Are you constantly repeating yourself? Is no one listening? Or do you have a child who is startled by noise?
Auditory processing or listening skills involve more than just hearing. It is a sensory process that uses the mechanics of hearing while integrating sound. Ever heard the expression “music to my ears?” Well, even music can have altering effects on the nervous system. But, as adults we can dramatically impact the ability of our children (and other adults) not only to hear but also to listen and process. To do so, though, you must become aware of your own skills as well. Let’s take a look at some tricks that can really make a difference.
1. Check Your Child’s Hearing
Do you hear? First, make sure your child’s hearing is A-Okay. Get a check up from a good audiologist. They can investigate whether a hearing problem is a mechanical issue. If all checks out well, you may want to try some hearing games. My favorite is “hide the timer.” Take an ordinary timer, set it for two minutes. Go find a hiding spot for it. When it goes off, have your child “go find the timer.” You will be amazed at how focused and oriented their listening skills will become in just minutes. Kids love this game!
2. Use Audio Books
Audio books are wonderful for kids. You can download them, purchase them or borrow from a library. Use them at home or in the car. I suggest audio books as the book itself encourages focusing on the recording, but along the same lines, you can use just plain audio (books, music, etc.) with great results.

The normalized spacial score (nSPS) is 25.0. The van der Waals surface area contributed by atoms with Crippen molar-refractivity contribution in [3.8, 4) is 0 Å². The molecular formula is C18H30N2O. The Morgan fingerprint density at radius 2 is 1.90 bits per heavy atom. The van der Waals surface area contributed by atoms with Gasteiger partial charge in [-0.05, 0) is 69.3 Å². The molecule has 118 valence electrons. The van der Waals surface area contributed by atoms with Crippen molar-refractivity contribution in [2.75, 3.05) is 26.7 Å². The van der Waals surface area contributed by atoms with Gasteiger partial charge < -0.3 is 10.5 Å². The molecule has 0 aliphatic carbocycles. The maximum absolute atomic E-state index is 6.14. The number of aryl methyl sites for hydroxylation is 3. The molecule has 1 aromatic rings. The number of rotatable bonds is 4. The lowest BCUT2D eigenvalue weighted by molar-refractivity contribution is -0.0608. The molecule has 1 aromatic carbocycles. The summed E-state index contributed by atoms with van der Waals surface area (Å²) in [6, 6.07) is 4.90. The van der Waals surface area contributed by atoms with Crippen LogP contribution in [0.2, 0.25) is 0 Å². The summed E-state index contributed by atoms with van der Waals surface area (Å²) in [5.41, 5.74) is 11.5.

3. Follow the Directions
This game is great for children with listening challenges. Select a number of objects. The more sensory, the better. Place the objects in another room. Look at your child and tell him to go find the objects. For example, “Go find the boat, car, bell, ring and fish.” Your child will then go to the room and pick out those items (from a pile of miscellaneous objects) and bring them back…or not. I suggest having him find a number of objects based on his age. For example, a five-year-old will go find five objects.
4. Lower Your Voice
Watch how soft or how loud your voice is when you speak. Are you in another room? Are you yelling? Modulate your voice. And, if you are not sure, ask your children if they have a hard time hearing you or whether you speak too loudly. As a young child, my ears used to vibrate at the dinner table from everyone talking at once. If you see your child covering her ears, the noise level may be too high.
5. Whole Body Listening
Work with your family members and children on “whole body listening.” When someone is talking, encourage the listener to face the speaker, so his or her feet, knees, hips, shoulders and face are looking at the talker. Then the speaker knows they are getting your attention and the listener can be a more conscious recipient. Be sure you model this behavior. If you have a cell phone that is occupying you, you are not only listening but you are modeling less-than-stellar listening habits. You can do better! Put your phone down, face your child and really listen.
There are great tools for encouraging auditory processing but modeling good listening behavior is a great place to start.